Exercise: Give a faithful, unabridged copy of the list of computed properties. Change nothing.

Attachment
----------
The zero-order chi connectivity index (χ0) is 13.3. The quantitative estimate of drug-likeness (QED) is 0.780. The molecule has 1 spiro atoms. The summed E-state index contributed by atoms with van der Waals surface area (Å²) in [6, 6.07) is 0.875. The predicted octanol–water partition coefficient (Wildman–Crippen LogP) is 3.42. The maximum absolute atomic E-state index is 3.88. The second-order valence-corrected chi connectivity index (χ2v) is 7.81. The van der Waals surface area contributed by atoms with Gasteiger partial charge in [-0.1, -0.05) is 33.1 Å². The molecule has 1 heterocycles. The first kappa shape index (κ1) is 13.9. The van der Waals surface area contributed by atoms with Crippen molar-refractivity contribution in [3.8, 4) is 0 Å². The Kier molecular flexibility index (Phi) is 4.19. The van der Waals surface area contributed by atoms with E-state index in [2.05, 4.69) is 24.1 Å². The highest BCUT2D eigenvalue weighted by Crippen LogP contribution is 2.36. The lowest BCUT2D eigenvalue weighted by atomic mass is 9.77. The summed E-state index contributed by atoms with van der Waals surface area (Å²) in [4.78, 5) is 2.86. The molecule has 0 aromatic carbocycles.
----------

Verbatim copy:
The zero-order chi connectivity index (χ0) is 13.3. The quantitative estimate of drug-likeness (QED) is 0.780. The molecule has 1 spiro atoms. The summed E-state index contributed by atoms with van der Waals surface area (Å²) in [6, 6.07) is 0.875. The predicted octanol–water partition coefficient (Wildman–Crippen LogP) is 3.42. The maximum absolute atomic E-state index is 3.88. The second-order valence-corrected chi connectivity index (χ2v) is 7.81. The van der Waals surface area contributed by atoms with Gasteiger partial charge in [-0.1, -0.05) is 33.1 Å². The molecule has 1 heterocycles. The first kappa shape index (κ1) is 13.9. The van der Waals surface area contributed by atoms with Crippen molar-refractivity contribution in [3.8, 4) is 0 Å². The Kier molecular flexibility index (Phi) is 4.19. The van der Waals surface area contributed by atoms with E-state index in [2.05, 4.69) is 24.1 Å². The highest BCUT2D eigenvalue weighted by Crippen LogP contribution is 2.36. The lowest BCUT2D eigenvalue weighted by atomic mass is 9.77. The summed E-state index contributed by atoms with van der Waals surface area (Å²) in [4.78, 5) is 2.86. The molecule has 0 aromatic carbocycles.